Re-thinking the Structure of the City of London

Posted in Blog at 3:35 pm

The following letter was posted in the FT Online on 29 October 2009, in response to an article by John Gapper on the wisdom of breaking up ING:

An excellent article. As a long-time user of the system, I was painfully aware of the internal conflicts even within the relatively less complex investment banks of 1986, and was extremely distressed by how the quality of service declined after Big Bang. As far as I was concerned, London was following a model created in America which had made a generation of brokers (the ex-partners) and bankers very rich, whilst creating financial conglomerates which no one would be able to manage. Typically, the big American banks had no idea what they had purchased, usually ran it into the ground, and then, having sunk so much money in the expansion already, put in more in order to rebuild from the ground up. Middlemen, rather than the shareholders of the ex-commercial banks, made most of the money.

Eventually, they got it right, but only at the expense of the quality of service they offered clients. As analyst recommendations became less and less trustworthy, funds had to import more and more costs in the form of hiring large staffs of analysts to check up on the work being done by the sell side. The same process was going on in New York. I am reasonably sure that any small improvement in investment returns being made through ever lower trading costs were more than offset by the vastly higher overhead institutions suffered through these changes.

Issuers were also being fleeced, as the merchant bankers were replaced by deal-makers. Without cozy advisory relationships, bankers began churning their corporate clients, selling them on deals which frequently proved disastrous. Advice which one cannot trust is worse than useless, and the City became, more than ever, a competing business marketing turnover, at the expense of its users, the rest of the business world. It was but a short jump from there to the massive explosion in proprietary trading, which has made the new ‘universal’ banks direct competitors of almost all their customers.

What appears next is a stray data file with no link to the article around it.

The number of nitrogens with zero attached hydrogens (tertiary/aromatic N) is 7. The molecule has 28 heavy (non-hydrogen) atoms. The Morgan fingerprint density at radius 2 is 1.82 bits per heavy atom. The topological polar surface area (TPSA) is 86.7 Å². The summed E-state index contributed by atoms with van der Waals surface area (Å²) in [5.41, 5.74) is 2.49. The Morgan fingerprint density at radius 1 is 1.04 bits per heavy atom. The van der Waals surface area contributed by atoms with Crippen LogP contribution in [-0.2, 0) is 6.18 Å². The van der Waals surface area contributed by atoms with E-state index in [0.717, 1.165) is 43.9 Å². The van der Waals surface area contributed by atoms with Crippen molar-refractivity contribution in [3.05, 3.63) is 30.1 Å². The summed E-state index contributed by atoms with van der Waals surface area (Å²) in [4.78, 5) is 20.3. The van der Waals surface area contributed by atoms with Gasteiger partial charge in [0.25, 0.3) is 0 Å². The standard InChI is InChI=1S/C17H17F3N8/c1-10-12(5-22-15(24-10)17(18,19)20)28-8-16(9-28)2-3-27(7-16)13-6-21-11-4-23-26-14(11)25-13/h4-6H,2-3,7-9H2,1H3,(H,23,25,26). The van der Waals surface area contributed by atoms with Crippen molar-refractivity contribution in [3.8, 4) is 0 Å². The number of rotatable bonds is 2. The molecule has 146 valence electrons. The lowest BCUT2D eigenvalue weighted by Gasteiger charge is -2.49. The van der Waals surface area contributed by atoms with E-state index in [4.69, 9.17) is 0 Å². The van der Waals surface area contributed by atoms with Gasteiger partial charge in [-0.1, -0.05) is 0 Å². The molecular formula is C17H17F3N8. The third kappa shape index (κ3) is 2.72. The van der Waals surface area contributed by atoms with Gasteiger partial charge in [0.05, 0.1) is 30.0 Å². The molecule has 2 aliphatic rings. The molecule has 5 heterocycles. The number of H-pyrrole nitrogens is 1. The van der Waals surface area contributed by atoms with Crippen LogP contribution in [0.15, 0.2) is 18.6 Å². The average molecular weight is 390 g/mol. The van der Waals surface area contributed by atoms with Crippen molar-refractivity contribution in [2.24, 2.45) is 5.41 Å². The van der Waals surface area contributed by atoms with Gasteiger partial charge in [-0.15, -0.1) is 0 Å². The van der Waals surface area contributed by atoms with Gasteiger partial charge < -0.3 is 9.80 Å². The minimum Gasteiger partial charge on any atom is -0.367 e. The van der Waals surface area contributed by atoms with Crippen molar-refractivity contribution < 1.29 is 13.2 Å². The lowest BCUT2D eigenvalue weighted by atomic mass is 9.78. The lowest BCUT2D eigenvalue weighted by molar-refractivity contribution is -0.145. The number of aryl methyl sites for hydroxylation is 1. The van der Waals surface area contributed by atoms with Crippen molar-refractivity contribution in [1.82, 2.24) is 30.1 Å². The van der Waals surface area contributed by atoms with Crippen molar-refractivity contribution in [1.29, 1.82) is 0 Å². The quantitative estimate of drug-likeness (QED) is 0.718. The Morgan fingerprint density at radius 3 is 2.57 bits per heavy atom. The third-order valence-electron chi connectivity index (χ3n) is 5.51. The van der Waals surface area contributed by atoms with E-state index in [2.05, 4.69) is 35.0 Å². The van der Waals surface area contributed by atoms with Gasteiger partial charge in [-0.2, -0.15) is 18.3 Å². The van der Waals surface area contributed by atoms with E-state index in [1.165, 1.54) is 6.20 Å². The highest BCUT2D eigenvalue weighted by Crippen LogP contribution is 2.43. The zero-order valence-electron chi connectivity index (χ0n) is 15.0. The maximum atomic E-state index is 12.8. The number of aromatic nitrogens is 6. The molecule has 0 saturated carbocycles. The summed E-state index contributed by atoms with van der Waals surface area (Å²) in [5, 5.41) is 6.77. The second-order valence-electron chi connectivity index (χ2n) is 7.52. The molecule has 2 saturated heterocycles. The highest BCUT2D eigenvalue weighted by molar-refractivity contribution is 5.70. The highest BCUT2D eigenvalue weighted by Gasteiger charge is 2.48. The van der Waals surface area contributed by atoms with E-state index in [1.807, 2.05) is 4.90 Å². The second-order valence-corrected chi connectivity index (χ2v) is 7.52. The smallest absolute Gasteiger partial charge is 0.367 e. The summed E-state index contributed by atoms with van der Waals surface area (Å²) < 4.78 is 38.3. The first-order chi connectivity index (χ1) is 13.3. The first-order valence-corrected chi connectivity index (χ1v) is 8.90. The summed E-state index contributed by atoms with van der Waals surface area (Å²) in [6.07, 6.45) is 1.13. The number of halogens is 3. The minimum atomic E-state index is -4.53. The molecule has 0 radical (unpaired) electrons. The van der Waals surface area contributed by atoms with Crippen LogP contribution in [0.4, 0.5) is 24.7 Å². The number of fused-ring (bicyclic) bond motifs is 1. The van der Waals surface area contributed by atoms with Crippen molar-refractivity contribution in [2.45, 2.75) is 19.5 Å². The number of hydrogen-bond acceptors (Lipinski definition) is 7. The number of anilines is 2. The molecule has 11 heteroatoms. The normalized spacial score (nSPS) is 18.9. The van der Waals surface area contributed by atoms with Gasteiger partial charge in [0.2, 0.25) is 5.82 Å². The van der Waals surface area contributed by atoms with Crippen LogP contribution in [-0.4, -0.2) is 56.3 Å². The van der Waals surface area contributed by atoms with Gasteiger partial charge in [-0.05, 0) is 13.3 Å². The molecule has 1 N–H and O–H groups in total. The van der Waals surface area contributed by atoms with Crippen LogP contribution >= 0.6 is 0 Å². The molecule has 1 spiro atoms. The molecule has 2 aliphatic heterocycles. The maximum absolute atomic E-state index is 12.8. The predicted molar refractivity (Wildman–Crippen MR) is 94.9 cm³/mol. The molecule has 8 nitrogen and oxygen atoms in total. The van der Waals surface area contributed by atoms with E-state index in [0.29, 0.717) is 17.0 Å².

It was the quality of service in the face of conflicts of interest and ignorant owners which led me to start complaining about the new model as early as 1988, but the collapse of Barings and other banking disasters convinced me that I had been correct for other reasons as well, that bigger was almost always worse, and that there had been much to be said for the old partnerships, after all. Subsequent crises have only reinforced my opinion: the model is no good, anything that users of the financial system are taught to believe they are saving in lower costs, they are losing many times over in deliberately bad advice, inefficient pricing, financial instability, and systemic risk.

Curiously, the consolidating industry has begun to eat its own farrow, and many of those bankers who are most vociferous in their arguments for the necessity of the present system, will be among those discarded, as a formerly entrepreneurial business becomes more and more bureaucratic, without losing its appetite for self-destructive growth. I would argue that the closer a financial entity comes to risk, the greater the necessity for a partnership-like structure.

Mr. Gapper’s threefold division of the banks would not only be a good idea, it should be complemented by requirements that major risk-takers be risking their own wealth above all. Commercial banks can be limited-liability corporations; investment banks should be at most closely-held corporations, and active position-takers and risk traders should have to have a major unlimited partnership element to their legal structure.

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